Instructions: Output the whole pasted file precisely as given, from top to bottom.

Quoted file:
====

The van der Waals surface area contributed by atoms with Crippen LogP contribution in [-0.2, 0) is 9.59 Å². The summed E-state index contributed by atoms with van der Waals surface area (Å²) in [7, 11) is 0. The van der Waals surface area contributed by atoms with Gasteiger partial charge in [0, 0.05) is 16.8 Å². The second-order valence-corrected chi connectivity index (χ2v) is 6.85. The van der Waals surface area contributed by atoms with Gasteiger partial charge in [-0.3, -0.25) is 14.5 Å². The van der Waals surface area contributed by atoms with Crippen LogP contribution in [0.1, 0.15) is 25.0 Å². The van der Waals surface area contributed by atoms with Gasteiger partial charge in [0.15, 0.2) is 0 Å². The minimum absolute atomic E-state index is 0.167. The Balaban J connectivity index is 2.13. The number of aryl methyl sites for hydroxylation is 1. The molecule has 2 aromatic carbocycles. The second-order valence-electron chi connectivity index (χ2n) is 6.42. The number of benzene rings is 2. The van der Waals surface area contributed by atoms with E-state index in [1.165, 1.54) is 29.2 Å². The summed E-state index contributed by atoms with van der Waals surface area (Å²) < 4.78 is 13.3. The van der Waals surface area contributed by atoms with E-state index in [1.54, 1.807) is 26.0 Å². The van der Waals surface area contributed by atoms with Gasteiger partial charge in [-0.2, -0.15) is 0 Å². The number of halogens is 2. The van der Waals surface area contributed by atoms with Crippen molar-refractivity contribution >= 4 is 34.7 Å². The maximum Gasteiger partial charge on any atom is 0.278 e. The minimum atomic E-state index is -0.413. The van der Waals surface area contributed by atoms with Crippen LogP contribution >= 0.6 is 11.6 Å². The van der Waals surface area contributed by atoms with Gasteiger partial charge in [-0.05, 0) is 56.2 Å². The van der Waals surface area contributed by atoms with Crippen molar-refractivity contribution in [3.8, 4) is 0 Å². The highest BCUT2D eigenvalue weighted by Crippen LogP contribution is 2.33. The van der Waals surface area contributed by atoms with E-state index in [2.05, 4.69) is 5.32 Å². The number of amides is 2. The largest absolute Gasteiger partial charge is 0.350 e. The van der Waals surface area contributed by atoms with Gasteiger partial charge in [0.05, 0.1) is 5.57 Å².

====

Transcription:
The van der Waals surface area contributed by atoms with Crippen LogP contribution in [-0.2, 0) is 9.59 Å². The summed E-state index contributed by atoms with van der Waals surface area (Å²) in [7, 11) is 0. The van der Waals surface area contributed by atoms with Gasteiger partial charge in [0, 0.05) is 16.8 Å². The second-order valence-corrected chi connectivity index (χ2v) is 6.85. The van der Waals surface area contributed by atoms with Gasteiger partial charge in [-0.3, -0.25) is 14.5 Å². The van der Waals surface area contributed by atoms with Crippen LogP contribution in [0.1, 0.15) is 25.0 Å². The van der Waals surface area contributed by atoms with Gasteiger partial charge in [0.15, 0.2) is 0 Å². The minimum absolute atomic E-state index is 0.167. The Balaban J connectivity index is 2.13. The number of aryl methyl sites for hydroxylation is 1. The molecule has 2 aromatic carbocycles. The second-order valence-electron chi connectivity index (χ2n) is 6.42. The number of benzene rings is 2. The van der Waals surface area contributed by atoms with E-state index in [1.165, 1.54) is 29.2 Å². The summed E-state index contributed by atoms with van der Waals surface area (Å²) < 4.78 is 13.3. The van der Waals surface area contributed by atoms with E-state index in [1.54, 1.807) is 26.0 Å². The van der Waals surface area contributed by atoms with Gasteiger partial charge in [-0.2, -0.15) is 0 Å². The number of halogens is 2. The van der Waals surface area contributed by atoms with Crippen molar-refractivity contribution >= 4 is 34.7 Å². The maximum Gasteiger partial charge on any atom is 0.278 e. The minimum atomic E-state index is -0.413. The van der Waals surface area contributed by atoms with Crippen LogP contribution >= 0.6 is 11.6 Å². The van der Waals surface area contributed by atoms with Gasteiger partial charge in [-0.05, 0) is 56.2 Å². The van der Waals surface area contributed by atoms with Crippen molar-refractivity contribution in [3.8, 4) is 0 Å². The highest BCUT2D eigenvalue weighted by Crippen LogP contribution is 2.33. The van der Waals surface area contributed by atoms with E-state index in [2.05, 4.69) is 5.32 Å². The number of amides is 2. The largest absolute Gasteiger partial charge is 0.350 e. The van der Waals surface area contributed by atoms with Gasteiger partial charge in [0.05, 0.1) is 5.57 Å².